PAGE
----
Monday, April 6, 2009

The Open Source Risk – Are you Managing it?

“What risk?”

When managers think of “risk management,” they typically first picture slip and fall cases or natural disasters. They may think of insured perils (fire, flood, etc.) and even security breaches. Chances are, however, that they do not think of the risks potentially hiding in their IT department. Risk management takes its general approach from Scouting: “be prepared.” When applied to litigation risk management, that often means taking an inventory of your gaps and preventive measures.

So what risks might hide among your servers, keyboards and empty Mountain Dew cans? Open Source software (“OSS”) licenses. If your IT department incorporated open source software into any part of your business, even as a component within another product that was added by the vendor, you need to know the license restrictions on that software.

Too many managers still think OSS is the same as “freeware.” Anything that does not appear to have a price on it is attractive when budgets are tight. Nonprofits and small businesses alike flock to OSS to meet their technology needs while minimizing expenses. OSS is not without strings, even if it is without an initial price tag. The strings to worry about are the licenses attached to the OSS. There is at least one and may be several, depending on how many OSS components are in the software.

An acquaintance of mine, Jason Haislmaier, blogs on this topic frequently, drawing from his active practice representing businesses who are exposed to this very risk. In a recent post discussing the Jacobsen v. Katzer decision, Jason wrote:

“For those companies that have elected not to comply with open source licenses or, as is the case with many companies, have chosen to remain unaware of the open source software licenses to which they may be subject, Jacobsen should be all the incentive that is necessary to adopt and implement a sound open source license compliance program.”
Bob Brill also has a good post on the case here. Brill delves into related areas and risks that abound if you fail to implement what Haislmaier calls “a sound, open source license compliance program.”

“What is a sound, open source license compliance program?”

A good OSS license compliance program begins with a great contract management system. At a minimum, you need an inventory and documentation. The software licenses are contracts just as much as your copier lease or your accounting services agreement.

Make a current list of every contract in effect in every aspect of your business. It probably requires a separate system. You can buy software to help you, create the list in Excel or write it on notebook paper, but do it and keep this list safe. The essential details to record are:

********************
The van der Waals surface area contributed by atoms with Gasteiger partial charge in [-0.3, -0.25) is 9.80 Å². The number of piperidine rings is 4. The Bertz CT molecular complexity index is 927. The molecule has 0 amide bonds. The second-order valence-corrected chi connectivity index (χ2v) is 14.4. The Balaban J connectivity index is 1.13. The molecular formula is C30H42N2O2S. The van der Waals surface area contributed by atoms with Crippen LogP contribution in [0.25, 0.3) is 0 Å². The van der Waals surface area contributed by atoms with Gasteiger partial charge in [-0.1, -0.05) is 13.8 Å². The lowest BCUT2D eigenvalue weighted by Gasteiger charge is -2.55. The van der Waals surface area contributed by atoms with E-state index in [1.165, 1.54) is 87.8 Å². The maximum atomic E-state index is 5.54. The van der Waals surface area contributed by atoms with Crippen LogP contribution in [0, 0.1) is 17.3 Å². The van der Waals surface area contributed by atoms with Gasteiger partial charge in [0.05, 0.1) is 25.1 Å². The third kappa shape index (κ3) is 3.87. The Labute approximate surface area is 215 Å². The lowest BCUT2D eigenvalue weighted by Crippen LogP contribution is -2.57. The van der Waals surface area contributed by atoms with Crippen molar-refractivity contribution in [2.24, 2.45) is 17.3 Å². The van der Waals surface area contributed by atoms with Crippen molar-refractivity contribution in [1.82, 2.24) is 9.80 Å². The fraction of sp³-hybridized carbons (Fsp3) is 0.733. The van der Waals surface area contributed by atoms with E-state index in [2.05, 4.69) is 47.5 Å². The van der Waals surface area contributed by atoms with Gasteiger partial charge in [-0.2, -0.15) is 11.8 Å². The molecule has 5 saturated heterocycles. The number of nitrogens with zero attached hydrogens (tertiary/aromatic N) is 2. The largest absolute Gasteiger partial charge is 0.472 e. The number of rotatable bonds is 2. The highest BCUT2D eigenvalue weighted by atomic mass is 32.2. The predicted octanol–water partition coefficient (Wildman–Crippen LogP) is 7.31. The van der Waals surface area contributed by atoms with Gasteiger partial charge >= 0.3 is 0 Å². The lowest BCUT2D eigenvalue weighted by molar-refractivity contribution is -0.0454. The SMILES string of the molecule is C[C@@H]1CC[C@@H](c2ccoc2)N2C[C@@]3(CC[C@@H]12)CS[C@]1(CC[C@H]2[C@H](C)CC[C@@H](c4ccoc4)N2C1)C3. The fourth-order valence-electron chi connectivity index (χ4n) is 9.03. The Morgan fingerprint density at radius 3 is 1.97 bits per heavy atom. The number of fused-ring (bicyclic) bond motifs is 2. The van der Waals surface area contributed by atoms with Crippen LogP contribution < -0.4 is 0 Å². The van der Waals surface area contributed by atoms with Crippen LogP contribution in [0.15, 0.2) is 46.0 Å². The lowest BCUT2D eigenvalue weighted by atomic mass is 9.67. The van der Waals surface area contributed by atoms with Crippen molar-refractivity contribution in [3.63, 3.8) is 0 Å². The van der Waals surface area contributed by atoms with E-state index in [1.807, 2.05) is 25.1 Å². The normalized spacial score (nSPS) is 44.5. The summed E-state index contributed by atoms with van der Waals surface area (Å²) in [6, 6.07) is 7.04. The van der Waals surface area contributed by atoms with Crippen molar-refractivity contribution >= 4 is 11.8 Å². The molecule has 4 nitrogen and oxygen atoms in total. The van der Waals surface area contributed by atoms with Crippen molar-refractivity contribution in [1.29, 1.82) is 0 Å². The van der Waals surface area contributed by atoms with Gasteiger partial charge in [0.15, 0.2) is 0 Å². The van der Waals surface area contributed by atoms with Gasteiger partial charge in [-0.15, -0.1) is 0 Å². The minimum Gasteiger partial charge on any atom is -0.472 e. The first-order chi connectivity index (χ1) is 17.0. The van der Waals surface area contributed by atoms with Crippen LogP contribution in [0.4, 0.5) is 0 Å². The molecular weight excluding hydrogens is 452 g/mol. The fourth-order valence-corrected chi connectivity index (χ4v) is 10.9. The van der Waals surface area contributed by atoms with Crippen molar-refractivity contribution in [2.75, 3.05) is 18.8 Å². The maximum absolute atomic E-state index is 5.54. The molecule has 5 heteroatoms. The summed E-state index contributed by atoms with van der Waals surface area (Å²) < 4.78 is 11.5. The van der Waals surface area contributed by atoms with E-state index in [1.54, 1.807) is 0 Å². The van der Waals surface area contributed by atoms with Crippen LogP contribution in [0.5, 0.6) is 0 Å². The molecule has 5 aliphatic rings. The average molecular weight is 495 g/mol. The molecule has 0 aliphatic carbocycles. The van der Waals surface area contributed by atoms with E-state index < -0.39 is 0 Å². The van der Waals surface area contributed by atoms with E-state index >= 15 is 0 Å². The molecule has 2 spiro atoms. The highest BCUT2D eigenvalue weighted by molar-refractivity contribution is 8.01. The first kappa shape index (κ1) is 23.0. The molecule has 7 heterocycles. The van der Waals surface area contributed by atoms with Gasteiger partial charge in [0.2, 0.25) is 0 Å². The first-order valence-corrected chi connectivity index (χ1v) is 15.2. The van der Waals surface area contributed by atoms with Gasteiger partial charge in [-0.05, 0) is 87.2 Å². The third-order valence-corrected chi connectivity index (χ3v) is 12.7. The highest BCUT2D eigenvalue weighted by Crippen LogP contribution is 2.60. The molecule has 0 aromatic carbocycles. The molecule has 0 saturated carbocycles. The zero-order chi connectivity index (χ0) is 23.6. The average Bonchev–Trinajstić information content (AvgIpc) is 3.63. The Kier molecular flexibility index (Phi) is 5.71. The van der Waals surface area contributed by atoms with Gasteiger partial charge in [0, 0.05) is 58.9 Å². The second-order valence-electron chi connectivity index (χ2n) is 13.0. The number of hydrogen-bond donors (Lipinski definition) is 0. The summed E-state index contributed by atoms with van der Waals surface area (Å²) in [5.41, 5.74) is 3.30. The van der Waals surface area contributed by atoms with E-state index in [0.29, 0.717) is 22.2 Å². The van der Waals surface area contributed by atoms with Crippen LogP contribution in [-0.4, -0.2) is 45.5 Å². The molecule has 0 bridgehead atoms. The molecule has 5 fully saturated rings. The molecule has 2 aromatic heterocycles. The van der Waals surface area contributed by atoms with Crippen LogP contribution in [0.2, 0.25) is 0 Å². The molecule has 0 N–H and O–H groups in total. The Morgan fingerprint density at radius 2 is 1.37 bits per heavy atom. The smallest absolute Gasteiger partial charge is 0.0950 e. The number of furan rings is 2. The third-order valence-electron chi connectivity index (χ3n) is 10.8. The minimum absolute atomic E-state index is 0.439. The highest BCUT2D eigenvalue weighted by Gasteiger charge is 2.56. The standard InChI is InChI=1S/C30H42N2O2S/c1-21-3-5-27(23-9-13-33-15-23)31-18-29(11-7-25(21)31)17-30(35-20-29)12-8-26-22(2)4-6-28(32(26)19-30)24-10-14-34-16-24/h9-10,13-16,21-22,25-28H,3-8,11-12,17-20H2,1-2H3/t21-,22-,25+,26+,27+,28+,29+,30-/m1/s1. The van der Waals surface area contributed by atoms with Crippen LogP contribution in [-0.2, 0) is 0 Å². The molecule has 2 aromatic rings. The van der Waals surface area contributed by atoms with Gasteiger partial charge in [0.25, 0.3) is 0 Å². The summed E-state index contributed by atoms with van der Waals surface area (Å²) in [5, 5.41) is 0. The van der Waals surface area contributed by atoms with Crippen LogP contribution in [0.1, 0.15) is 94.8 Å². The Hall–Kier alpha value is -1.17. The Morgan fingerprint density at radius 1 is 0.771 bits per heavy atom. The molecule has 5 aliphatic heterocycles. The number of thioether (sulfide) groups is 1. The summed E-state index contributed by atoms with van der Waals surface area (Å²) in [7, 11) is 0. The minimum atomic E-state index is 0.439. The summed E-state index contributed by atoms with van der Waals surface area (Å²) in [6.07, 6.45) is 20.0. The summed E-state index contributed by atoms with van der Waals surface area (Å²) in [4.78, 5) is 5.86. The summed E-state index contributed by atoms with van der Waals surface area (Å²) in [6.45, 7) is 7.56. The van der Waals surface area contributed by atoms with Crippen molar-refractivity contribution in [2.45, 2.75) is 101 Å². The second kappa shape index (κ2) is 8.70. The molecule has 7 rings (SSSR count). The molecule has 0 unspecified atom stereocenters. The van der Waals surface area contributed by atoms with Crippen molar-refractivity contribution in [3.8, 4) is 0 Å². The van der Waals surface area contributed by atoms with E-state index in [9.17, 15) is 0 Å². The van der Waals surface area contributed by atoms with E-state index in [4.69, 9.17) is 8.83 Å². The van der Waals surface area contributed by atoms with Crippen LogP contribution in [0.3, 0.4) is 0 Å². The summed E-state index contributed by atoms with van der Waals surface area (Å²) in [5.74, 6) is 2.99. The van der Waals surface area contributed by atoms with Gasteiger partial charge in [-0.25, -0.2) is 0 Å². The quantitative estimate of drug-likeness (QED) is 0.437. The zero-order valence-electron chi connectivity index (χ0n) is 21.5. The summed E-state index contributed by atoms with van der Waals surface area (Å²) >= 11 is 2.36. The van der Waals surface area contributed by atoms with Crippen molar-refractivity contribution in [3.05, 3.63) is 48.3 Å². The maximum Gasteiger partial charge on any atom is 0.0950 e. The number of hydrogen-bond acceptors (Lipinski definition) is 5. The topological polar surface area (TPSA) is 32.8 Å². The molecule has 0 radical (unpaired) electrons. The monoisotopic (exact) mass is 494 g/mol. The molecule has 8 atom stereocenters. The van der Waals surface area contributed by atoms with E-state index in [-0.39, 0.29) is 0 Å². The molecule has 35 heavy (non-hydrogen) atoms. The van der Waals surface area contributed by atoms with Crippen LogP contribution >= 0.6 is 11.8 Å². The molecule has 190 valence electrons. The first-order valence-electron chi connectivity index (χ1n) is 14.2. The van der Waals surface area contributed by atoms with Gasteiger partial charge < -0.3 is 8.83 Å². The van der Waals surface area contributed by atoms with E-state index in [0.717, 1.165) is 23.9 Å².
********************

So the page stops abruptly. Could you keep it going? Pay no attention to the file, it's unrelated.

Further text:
>Vendor/Author Name
>Contract/License Date
>Subject of the Contract/License
>Effective Date
>Expiration Date
>Location of the actual, fully-signed version, if any
>List of any clauses that survive the end of the contract

It is that last item that will keep you awake at night. For software licenses of all types, you also want to know who is using the component and for what purpose as well as where the original version of the software is stored. This may be the DVD the software came on or the original download files. Make sure for OSS you have the completely unaltered version of the software saved somewhere.

“AFL, OSL or GNU?”

There are a number of OSS licenses floating around. Typically, the original software author inserts a comment into the code stating the license that the writer intends to apply. Make sure you note that reference AND any subsequent references by authors who add to the original code. The Open Source Initiative maintains a registry of those OSS licenses that conform to the Open Source Definition and that the software itself does as well. Be aware that over time a number of iterations of many OSS licenses have been released. You need to know which specific version applies to the component in your inventory.

Some software can be transferred to others as long as you also pass along the license and the recipient agrees to honor the license. Read the license regarding transfers and make sure you understand how to comply. If you dispose of, sell, give away or otherwise transfer possession of any software, make these additional entries:

>Terms of transfer (including price)
>Date of transfer
>Reason for transfer
>Confirmation of delivery of license to recipient
(any other information that will help prove you complied with the license at transfer)

With the Katzer decision, OSS authors may become more litigious. Help yourself by knowing what you have, complying with your contracts and documenting your compliance every time there is some event that the contract addresses.

Finally, be careful: you do not necessarily know whether your OSS was compliant when you received it and it may be hard to tell. You are still at risk. The most prudent practice is to discard any software that you cannot prove you acquired completely in compliance with its license(s).

1 comment:

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